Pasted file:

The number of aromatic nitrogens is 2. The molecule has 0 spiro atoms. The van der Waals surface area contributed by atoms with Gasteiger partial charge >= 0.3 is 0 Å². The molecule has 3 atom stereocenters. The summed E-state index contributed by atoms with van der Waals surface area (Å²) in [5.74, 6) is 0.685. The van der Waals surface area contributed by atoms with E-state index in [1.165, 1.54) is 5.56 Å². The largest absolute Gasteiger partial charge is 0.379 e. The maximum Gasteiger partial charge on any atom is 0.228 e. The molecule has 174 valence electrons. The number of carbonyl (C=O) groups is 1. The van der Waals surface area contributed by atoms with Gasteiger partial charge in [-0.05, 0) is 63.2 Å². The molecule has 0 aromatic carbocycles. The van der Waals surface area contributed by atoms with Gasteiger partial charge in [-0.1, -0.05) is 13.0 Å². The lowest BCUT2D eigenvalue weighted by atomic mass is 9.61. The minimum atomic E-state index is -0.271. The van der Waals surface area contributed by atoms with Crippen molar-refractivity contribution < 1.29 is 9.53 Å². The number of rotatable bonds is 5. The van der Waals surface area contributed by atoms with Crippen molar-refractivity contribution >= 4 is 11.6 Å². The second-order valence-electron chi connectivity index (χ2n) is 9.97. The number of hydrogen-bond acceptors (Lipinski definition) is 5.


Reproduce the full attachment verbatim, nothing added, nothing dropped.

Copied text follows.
The number of aromatic nitrogens is 2. The molecule has 0 spiro atoms. The van der Waals surface area contributed by atoms with Gasteiger partial charge >= 0.3 is 0 Å². The molecule has 3 atom stereocenters. The summed E-state index contributed by atoms with van der Waals surface area (Å²) in [5.74, 6) is 0.685. The van der Waals surface area contributed by atoms with E-state index in [1.165, 1.54) is 5.56 Å². The largest absolute Gasteiger partial charge is 0.379 e. The maximum Gasteiger partial charge on any atom is 0.228 e. The molecule has 174 valence electrons. The number of carbonyl (C=O) groups is 1. The van der Waals surface area contributed by atoms with Gasteiger partial charge in [-0.05, 0) is 63.2 Å². The molecule has 0 aromatic carbocycles. The van der Waals surface area contributed by atoms with Gasteiger partial charge in [-0.1, -0.05) is 13.0 Å². The lowest BCUT2D eigenvalue weighted by atomic mass is 9.61. The minimum atomic E-state index is -0.271. The van der Waals surface area contributed by atoms with Crippen molar-refractivity contribution < 1.29 is 9.53 Å². The number of rotatable bonds is 5. The van der Waals surface area contributed by atoms with Crippen molar-refractivity contribution >= 4 is 11.6 Å². The second-order valence-electron chi connectivity index (χ2n) is 9.97. The number of hydrogen-bond acceptors (Lipinski definition) is 5.